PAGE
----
A Common Language

Adeline Allen

This year I am a wide receiver and defensive back for Andover’s JV Football Team. When people find out, I get the same three questions (usually in this order): are you a cheerleader? A manager? The kicker? 

The fourth question I get all the time is why I decided to play. Long story short, I love the game. I have loved playing football since I was younger, and even more than that I have long admired the sport. I respect the athletic and mental strength it takes to play, and I am really drawn to the family aspect of the team. Football is a sport that requires every single person on the team to not only work coherently but also to look out for each other. Every lineman has to hit their block or the quarterback is going to get sacked; we all rely on each other to know each and every formation and play so that someone isn’t hurt by our mistake. The athleticism of football draws fans, but the family you find in football is what makes a community. Who wouldn’t want to be a part of that?

Speaking of the team, I want to point out that I truly do feel supported by the guys. To be honest, this was a pleasant surprise; I definitely expected more pushback than I received. I have so much gratitude for my coaches for their overwhelming and incredible support, and also for my team. In the end, that is what we are, and the fact that I’m built a little bit differently doesn’t change that. 

However, there have definitely been some challenges. There are the ones that are more easily overcome, like the fact that shoulder pads were not made for people with breasts, but there are some that seem more insurmountable. Communicating with one another has been a big one. I’ve learned that football has its own language; not just the vocabulary, but the way that players talk to one another. Historically, football is a “man’s sport”. It is violent and aggressive, and it breeds a standard of hypermasculinity which is distinctly reflected in how people talk on the field. As someone whose experience in that type of environment is limited, I sometimes find myself feeling like I’m not quite fluent in that language. I really want to stress that this is not a one-way process. When I was younger and competing in competitive horseback riding, a female-dominated sport, I vividly remember having the same barrier between the girls and a boy who joined the team. We just couldn’t seem to find our common language.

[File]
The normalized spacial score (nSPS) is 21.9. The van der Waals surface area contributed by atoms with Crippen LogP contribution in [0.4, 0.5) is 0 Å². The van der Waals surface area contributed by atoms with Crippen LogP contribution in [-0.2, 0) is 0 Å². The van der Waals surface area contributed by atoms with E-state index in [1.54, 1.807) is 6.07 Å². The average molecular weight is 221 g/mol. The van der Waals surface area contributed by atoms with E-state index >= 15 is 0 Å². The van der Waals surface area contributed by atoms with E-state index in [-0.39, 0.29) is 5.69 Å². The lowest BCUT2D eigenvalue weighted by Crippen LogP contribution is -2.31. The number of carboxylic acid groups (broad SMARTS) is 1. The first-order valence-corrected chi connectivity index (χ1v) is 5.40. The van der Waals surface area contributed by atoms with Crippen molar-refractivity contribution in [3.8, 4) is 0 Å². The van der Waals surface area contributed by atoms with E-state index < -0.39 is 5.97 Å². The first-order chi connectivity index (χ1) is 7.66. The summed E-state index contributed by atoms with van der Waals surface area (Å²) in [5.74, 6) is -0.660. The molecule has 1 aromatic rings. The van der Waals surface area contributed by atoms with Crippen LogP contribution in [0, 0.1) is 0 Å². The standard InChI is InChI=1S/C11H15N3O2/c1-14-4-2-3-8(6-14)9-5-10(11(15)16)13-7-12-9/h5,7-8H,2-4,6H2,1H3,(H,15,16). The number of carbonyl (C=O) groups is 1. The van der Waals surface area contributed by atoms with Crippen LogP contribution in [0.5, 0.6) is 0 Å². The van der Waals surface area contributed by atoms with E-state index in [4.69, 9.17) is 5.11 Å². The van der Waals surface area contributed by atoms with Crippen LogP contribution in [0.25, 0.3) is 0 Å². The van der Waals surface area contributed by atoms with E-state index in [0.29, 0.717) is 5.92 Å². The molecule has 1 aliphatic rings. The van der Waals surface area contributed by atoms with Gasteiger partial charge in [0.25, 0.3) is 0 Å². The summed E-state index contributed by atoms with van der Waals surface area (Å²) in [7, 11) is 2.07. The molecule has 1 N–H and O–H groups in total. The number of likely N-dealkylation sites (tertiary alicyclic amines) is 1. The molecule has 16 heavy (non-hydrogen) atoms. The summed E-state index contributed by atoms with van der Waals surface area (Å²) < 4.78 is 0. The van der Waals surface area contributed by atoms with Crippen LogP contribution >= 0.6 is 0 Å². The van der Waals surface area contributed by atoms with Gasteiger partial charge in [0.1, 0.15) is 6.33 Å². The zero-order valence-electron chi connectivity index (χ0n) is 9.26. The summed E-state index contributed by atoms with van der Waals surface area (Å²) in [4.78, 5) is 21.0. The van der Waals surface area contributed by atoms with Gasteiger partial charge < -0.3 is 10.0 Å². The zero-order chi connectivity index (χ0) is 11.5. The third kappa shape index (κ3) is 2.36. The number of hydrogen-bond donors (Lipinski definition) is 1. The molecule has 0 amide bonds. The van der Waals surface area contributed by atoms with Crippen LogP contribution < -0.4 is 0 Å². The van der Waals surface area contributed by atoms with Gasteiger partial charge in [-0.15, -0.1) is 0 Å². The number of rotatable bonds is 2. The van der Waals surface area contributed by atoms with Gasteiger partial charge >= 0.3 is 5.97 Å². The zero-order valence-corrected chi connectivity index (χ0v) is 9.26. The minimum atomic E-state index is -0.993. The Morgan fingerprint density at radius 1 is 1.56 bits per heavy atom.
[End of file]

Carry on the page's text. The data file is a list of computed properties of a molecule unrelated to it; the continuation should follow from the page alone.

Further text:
Despite any adversity, I credit this experience with helping me understand more about myself. For me, being in a hyper-masculine environment made it hard to understand where I stood on the subject of femininity. I found myself asking, can I still be feminine and play football? It’s something I grappled with a little bit; on the field, I felt like I should talk at a lower pitch and tie my hair back. Off the field, I felt like I should overcompensate by wearing feminine clothes and makeup. I have come to see that this standard was imposed on me by myself. Although others might have their perceptions, I’m comfortable being me, whatever that means about my femininity. 

In the end, all that I hope for when I step onto the field is to have the opportunity to not be a girl playing football but to be a football player who’s a girl. Proudly. Outside of this season, outside of me, and outside of football, I hope that we can all become more adept at speaking to one another; we’re all people, and despite any gender difference, I hope we can find our common language.

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